Wednesday, 26 December 2012

Holiday Gift

In this season of exchanging gifts, here is one that I knit for a good friend and colleague who is also a superb knitter. Since I make so many interesting little objects from the past, this miniature ensemble could be a modern companion to some of my former projects.  
The Yarn Basket and its contents were made on 2.0mm needles. All of the yarns are Knit Picks’s Palette. The Yarn Basket’s pattern  is from Winter Wonderful, a booklet published by Knit Picks, with designs by Kerin Dimeler Laurence and Nina Isaacson. The basket is made in Sweet Potato and measures approximately 3” long and about 1 ½” square at the base. The knitting is in Whirlpool on toothpicks with glued-on beads for the knobs of the miniature knitting needles. The little cap is from the Jayne Cobb Hat Pin pattern, in Bison and Pimento, and is about ½” tall. The Icelandic Sweater is from Miniature Sweaters by Betty Lampen, is knit in Peony and Ivy and is just over 1 ¾” tall.
The little sock, 1 ¼” tall, is my own design, and is knit in Canary and Majestic.

As a finishing touch, I made a cord of various yarn scraps for a loop to go through the handles of the basket so it could become an ornament on the tree.

Wednesday, 19 December 2012

Knitted Nightcap from Weldon’s

This pattern is from Weldon’s Practical Knitter, Eleventh Series, No. 46, 1889, and can be found in Interweave Press’s facsimile, Weldon’s Practical Needlework, Volume Four, 2001.
I have been living with this nightcap for over ten years. I have knit it five times in all as it kept coming out in different sizes. The sizing problem lay first with the choice of cotton (unknown, label-less from my stash) and trying to knit with a weight that was too heavy for the very fine needles suggested by the pattern, “No. 16 steel knitting needles” (modern equivalent 1.75mm/US 00.) I then moved up to larger needles, 3mm/US 2-2.50, with DMC Baroque Crochet Cotton, and it came out far too large. Another very, very fine, again, label-less cotton in my stash yielded two baby’s sized versions on 3mm/US 2-2.50 and 2mm/US 0 needles. I finally decided to go back to the 19th century sized needles of the pattern.  J&P Coats Royale Classic Crochet Thread (Size 10) was the last choice of cotton and it seemed to be a near match for “Strutt’s knitting cotton, No. 12” as the finished piece looks close to the illustration in Weldon’s and it fits my head.

The cap’s crown is knit first and then seamed up the back. The “Strip of Knitting” that goes around the neck is just that – a long narrow piece that is sewn onto the lower part of the cap. The last part is the lace edging which runs around the entire cap. It is also knit separately, and then sewn on. “A string of crochet chain worked with double cotton and finished off with a tassel at the end” for each side completes the cap.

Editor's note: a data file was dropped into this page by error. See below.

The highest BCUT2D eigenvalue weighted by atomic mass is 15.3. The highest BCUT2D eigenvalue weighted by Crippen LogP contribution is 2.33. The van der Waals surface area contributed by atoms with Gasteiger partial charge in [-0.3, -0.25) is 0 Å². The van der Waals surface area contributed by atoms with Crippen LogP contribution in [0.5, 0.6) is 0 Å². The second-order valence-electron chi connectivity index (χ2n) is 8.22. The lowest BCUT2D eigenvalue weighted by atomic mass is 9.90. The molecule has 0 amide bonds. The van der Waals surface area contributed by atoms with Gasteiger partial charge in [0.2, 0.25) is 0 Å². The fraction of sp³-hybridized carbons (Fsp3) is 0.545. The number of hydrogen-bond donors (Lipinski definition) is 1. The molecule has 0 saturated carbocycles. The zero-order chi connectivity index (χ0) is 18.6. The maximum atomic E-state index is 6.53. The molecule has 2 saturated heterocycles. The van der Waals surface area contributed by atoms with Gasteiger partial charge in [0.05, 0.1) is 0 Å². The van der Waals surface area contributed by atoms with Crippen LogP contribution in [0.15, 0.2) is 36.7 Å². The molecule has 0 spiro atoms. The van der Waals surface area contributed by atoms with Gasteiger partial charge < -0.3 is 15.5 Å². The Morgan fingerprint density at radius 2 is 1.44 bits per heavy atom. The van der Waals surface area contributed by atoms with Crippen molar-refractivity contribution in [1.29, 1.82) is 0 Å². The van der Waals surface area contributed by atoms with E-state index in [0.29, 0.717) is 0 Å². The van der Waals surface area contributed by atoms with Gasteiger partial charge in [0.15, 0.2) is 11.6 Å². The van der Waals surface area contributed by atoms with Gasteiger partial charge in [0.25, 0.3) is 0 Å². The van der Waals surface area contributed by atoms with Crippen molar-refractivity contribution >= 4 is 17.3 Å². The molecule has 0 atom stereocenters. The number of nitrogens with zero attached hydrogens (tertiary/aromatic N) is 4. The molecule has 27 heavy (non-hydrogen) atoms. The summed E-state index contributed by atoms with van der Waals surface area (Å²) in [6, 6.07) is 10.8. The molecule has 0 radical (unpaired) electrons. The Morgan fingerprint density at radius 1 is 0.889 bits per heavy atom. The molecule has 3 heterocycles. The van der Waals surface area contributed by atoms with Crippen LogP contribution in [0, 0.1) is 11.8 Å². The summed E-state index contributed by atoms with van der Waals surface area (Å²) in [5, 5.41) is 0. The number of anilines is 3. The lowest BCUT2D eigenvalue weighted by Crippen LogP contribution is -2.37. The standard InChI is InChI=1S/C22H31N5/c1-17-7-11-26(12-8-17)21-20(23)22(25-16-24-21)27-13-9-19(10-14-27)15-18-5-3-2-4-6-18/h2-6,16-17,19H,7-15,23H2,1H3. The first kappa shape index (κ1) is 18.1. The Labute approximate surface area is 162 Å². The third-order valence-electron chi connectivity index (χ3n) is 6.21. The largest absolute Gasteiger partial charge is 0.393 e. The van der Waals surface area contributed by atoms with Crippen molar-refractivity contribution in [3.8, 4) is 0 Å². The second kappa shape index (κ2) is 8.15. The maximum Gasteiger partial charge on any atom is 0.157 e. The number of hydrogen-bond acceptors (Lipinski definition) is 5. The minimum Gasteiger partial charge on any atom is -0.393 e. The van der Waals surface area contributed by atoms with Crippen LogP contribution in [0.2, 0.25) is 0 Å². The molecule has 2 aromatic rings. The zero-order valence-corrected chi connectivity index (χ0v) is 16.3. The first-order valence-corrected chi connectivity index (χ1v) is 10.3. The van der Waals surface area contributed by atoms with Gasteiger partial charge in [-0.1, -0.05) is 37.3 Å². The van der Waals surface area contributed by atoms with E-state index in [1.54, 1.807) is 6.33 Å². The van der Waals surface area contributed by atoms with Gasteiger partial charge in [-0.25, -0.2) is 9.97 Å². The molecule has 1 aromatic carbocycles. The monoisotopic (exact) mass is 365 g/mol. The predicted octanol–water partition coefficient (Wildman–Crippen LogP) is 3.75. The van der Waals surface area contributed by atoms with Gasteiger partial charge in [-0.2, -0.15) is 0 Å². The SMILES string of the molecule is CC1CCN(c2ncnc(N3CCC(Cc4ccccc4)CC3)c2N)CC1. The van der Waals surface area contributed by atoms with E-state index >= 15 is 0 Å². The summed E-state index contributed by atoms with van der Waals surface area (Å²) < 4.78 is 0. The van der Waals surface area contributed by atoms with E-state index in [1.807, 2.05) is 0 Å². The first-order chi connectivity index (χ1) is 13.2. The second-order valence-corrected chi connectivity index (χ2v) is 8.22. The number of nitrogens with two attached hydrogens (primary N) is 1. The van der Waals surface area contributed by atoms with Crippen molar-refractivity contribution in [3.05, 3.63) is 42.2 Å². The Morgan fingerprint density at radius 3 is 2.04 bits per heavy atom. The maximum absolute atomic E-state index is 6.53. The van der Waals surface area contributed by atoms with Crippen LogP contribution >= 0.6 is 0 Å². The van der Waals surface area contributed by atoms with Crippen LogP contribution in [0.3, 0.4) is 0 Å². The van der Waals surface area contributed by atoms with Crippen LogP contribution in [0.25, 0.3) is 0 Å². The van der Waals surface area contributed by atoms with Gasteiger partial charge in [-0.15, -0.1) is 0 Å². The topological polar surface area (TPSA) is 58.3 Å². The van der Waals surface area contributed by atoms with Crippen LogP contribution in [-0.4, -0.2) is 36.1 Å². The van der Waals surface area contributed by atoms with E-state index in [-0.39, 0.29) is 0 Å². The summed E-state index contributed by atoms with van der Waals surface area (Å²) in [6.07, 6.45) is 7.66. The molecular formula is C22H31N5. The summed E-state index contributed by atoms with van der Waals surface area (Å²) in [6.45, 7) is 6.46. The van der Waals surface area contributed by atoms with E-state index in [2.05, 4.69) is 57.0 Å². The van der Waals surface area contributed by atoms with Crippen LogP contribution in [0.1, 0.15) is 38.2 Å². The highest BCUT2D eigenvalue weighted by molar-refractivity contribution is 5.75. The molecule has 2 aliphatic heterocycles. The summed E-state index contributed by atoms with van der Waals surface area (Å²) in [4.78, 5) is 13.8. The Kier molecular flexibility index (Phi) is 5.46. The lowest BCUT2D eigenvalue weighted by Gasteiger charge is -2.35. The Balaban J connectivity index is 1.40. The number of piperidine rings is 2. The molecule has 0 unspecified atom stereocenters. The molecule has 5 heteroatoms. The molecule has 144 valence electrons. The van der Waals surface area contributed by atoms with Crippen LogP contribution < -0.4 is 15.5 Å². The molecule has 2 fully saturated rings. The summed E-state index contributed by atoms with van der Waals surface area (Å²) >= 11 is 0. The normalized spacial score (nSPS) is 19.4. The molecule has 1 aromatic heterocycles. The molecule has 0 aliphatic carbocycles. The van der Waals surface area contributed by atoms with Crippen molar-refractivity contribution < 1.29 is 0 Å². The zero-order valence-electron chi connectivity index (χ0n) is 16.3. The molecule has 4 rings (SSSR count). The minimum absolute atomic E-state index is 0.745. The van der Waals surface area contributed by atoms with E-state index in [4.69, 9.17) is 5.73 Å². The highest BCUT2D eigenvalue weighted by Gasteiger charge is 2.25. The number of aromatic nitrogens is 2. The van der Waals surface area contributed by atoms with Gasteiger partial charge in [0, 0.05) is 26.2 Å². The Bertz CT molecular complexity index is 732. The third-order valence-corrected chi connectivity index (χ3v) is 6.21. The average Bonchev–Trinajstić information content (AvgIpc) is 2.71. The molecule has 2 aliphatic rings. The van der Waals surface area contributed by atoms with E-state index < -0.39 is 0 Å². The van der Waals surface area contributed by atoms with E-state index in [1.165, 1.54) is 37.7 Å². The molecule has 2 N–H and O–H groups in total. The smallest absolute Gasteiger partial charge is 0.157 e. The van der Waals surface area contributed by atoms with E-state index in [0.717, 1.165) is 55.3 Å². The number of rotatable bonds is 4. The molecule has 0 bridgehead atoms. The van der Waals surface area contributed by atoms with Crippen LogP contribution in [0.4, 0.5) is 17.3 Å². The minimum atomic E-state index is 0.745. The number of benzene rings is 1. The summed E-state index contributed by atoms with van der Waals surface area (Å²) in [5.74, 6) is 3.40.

The pattern states that the cap could be made in “a lady’s size” or for “a gentleman” by using larger needles, “No. 14 or No. 15” (modern equivalent up to 1.75mm - 00 - 0), and “a coarser cotton…No. 8.”

All quotations are from Weldon’s Practical Needlework, Volume Four, Interweave Press, 2001

Sunday, 16 December 2012

Happy Birthday, Jane Austen!

Cross-stitch on 32 count linen, DMC Mouliné Spécial 25. The silhouette's pattern is my own design, measures approximately 5 ½” long, and is based on the image found in the collection of the National Portrait Gallery, London.* 


Monday, 10 December 2012

Knitted Lace Collar No. 2 – Finished!

This pretty collar from “The Knitted Lace Collar Receipt Book,” “Arranged by Mrs. G.J. Baynes, “ “Fourth Edition,” “1846.” is finally off the needles. It is rather heavy and needed fairly stern blocking with pins at every point and a double row through the middle and inner edge. In spite of the pinning, not every point stretched out. The next time I wash and block the collar, I will have to make sure that the points are truly pointy. There are also a few points which are not perfectly knitted.

The two ends do not match, according to the pattern but, covered by a brooch in closing at the throat, would not show. The collar measures 22” in length and 2 ¾” in width.

The collar was knit in two pieces on 1.75mm/00 US, and sewn together with quilting thread.  A final set of fourteen rows should be knit along the top of the collar but I did not do this as the collar was quite wide already.

Former posts about each stage of this project may be found at